song. A portal to another time, a weary traveler this song carries one and is carried by one throughout life. A coalescence of words and sound, which have both the audacity and the tenderness to unlock the secrets of one's being. The story behind each person's experience with the song has equal affinity with the experience from which the song was conceived. Though: what is the secret, what is the circumstance, what is the ideal, who is the person, when is the time, where is the clandestine meeting that inspires the musician towards those incendiary musings?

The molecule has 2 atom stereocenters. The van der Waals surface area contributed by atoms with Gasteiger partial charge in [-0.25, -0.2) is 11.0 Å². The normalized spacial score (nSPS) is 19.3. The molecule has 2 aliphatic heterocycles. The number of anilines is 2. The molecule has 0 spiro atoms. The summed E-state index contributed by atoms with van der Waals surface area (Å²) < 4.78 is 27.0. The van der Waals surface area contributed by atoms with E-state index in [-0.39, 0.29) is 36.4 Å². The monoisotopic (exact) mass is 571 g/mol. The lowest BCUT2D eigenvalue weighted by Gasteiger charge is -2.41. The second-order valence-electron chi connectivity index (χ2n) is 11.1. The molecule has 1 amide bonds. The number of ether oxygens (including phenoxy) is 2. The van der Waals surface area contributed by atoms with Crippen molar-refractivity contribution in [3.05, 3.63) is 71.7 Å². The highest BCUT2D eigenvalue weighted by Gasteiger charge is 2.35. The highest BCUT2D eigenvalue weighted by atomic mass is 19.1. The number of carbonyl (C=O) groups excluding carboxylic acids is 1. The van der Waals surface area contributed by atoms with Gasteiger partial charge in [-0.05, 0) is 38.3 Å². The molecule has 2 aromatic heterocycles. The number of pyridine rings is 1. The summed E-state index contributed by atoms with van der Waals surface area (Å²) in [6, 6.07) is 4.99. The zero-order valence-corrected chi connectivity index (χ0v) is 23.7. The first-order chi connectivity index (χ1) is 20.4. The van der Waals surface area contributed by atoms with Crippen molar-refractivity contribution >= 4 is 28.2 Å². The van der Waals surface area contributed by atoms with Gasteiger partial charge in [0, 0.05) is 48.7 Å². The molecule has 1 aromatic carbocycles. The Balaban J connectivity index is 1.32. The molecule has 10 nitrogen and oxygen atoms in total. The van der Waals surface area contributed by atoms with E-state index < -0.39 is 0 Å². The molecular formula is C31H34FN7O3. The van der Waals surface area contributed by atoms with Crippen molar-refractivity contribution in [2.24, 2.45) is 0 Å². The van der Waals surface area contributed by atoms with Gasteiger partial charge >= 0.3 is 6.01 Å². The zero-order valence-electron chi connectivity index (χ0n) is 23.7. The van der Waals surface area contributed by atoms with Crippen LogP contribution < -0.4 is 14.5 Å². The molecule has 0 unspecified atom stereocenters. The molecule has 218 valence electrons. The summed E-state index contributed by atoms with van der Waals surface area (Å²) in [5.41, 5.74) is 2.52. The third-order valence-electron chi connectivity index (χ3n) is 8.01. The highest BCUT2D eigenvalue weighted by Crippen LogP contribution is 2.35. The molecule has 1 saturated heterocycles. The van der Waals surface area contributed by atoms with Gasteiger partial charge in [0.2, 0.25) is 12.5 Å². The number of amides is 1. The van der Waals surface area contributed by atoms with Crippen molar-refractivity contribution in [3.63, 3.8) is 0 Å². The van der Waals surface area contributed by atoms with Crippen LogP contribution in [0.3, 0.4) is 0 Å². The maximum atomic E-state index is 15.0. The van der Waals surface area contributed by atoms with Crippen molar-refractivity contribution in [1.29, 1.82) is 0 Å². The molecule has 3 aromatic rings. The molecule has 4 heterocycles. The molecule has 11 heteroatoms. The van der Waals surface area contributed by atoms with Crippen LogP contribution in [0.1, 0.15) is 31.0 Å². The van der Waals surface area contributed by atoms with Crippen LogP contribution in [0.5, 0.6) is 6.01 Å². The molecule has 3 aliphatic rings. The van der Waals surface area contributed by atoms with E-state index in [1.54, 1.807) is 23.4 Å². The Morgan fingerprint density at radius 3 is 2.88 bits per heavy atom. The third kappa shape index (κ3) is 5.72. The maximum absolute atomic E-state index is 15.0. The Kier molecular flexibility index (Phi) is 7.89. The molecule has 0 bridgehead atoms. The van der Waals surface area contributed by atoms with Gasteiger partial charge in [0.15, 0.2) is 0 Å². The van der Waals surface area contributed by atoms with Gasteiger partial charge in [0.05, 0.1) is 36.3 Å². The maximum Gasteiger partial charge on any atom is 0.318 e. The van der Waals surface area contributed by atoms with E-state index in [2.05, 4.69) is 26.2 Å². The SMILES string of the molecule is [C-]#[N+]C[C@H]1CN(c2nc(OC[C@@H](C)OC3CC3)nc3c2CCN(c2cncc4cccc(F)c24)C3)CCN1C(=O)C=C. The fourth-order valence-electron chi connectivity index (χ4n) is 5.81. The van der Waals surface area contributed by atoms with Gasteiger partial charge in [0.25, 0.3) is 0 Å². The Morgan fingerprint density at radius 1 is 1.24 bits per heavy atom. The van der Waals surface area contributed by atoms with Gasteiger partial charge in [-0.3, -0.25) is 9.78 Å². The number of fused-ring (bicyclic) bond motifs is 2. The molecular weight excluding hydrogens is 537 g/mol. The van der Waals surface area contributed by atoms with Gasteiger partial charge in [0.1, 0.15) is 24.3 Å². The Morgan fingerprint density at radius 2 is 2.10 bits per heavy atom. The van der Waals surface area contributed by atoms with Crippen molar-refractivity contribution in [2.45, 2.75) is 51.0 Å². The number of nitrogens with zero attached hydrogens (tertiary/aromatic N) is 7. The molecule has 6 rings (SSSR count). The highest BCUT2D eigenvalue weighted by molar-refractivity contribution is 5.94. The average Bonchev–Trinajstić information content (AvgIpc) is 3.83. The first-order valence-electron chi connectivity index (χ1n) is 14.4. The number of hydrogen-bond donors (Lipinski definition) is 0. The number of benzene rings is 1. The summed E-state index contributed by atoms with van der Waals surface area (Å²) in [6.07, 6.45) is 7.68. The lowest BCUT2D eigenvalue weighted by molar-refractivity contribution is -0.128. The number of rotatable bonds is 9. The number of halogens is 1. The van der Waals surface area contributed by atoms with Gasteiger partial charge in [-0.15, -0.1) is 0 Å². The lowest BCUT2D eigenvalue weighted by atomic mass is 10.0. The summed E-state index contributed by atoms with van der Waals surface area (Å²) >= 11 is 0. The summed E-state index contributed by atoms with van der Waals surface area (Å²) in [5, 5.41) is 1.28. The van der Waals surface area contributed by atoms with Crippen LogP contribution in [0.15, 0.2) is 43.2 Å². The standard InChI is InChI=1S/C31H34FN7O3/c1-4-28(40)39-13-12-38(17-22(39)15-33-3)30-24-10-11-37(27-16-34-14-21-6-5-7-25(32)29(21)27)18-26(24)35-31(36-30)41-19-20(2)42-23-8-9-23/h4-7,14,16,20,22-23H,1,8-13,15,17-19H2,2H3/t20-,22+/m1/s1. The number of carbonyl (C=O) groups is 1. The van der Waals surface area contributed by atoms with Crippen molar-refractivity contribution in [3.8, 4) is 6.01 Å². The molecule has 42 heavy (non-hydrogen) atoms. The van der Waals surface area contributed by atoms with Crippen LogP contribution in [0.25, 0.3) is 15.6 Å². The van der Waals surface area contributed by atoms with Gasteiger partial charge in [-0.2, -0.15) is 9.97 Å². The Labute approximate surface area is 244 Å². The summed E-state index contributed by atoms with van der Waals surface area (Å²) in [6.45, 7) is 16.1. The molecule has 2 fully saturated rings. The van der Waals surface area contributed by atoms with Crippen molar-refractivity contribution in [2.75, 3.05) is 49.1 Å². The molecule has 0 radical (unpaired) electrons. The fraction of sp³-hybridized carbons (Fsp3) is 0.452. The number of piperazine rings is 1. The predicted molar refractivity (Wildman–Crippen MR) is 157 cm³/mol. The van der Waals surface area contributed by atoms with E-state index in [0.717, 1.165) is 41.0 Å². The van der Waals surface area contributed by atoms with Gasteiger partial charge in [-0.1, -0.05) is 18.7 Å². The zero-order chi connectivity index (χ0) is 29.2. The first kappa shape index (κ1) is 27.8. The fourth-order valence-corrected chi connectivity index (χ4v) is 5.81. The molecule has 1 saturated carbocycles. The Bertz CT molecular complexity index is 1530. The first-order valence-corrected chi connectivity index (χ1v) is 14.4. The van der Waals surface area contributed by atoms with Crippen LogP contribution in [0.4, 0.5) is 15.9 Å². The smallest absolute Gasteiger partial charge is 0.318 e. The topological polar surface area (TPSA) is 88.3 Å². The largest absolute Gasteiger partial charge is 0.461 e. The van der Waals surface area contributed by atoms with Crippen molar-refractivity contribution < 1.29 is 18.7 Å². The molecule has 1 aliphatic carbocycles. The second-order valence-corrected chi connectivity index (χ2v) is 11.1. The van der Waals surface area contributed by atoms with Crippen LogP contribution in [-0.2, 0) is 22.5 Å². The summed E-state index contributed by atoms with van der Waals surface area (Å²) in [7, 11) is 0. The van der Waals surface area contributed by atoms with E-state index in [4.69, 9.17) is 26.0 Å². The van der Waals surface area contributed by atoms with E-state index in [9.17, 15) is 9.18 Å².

His words became static to the three clicks of a red lighter. Sparks before fire, the dark room cackled with resistance to allow such an obstruction to the surrounding darkness. Finally, the flame appeared and I saw Ray’s soul just beneath his skin basking in warmth. During the last snowstorm of my senior year, I sat next to Mike in a circle of thirteen guys who had been jamming nonsensically while the night smeared on. In a shard of silence Ray interjected: “This is your soliloquy.” I felt the eyes of the room follow the dedication, which glided through the space on Ray’s warm breath, to the space where my smile resided. He had already begun to play. He told me, through the coalescence of letters, everything. This “soliloquy” was the thoughts of my high school ideology played out, played on. The guitar strings cradled the “sol”, the sole interpretation of everything I was and wasn’t to him. The “lil” was sucked underneath the garage door and into the storm, released and caught by “lo,” low. His voice was low in the morning, a grumble of realism, which woke before the rest of his philosophy. Lo was the note that his pinky had to extend to play, for me. “Quy” was the scar on his finger.